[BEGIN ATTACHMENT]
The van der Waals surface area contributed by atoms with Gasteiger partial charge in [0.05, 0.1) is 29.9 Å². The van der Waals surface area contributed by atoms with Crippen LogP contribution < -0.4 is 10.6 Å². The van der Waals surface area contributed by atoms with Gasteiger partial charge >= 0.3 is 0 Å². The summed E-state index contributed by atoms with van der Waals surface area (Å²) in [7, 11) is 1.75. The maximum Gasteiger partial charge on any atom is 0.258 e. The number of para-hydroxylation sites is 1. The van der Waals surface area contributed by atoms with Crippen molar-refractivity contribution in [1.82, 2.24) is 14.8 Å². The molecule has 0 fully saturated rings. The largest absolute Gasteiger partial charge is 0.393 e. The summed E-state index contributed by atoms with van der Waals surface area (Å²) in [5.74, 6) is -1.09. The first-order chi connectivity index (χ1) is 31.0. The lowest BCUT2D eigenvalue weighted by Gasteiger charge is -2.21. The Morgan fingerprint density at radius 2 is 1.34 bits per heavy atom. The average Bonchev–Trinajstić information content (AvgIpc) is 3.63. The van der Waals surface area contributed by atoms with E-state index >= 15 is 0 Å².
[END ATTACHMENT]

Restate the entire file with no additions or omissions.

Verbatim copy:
The van der Waals surface area contributed by atoms with Gasteiger partial charge in [0.05, 0.1) is 29.9 Å². The van der Waals surface area contributed by atoms with Crippen LogP contribution < -0.4 is 10.6 Å². The van der Waals surface area contributed by atoms with Gasteiger partial charge >= 0.3 is 0 Å². The summed E-state index contributed by atoms with van der Waals surface area (Å²) in [7, 11) is 1.75. The maximum Gasteiger partial charge on any atom is 0.258 e. The number of para-hydroxylation sites is 1. The van der Waals surface area contributed by atoms with Crippen molar-refractivity contribution in [1.82, 2.24) is 14.8 Å². The molecule has 0 fully saturated rings. The largest absolute Gasteiger partial charge is 0.393 e. The summed E-state index contributed by atoms with van der Waals surface area (Å²) in [5.74, 6) is -1.09. The first-order chi connectivity index (χ1) is 31.0. The lowest BCUT2D eigenvalue weighted by Gasteiger charge is -2.21. The Morgan fingerprint density at radius 2 is 1.34 bits per heavy atom. The average Bonchev–Trinajstić information content (AvgIpc) is 3.63. The van der Waals surface area contributed by atoms with E-state index >= 15 is 0 Å².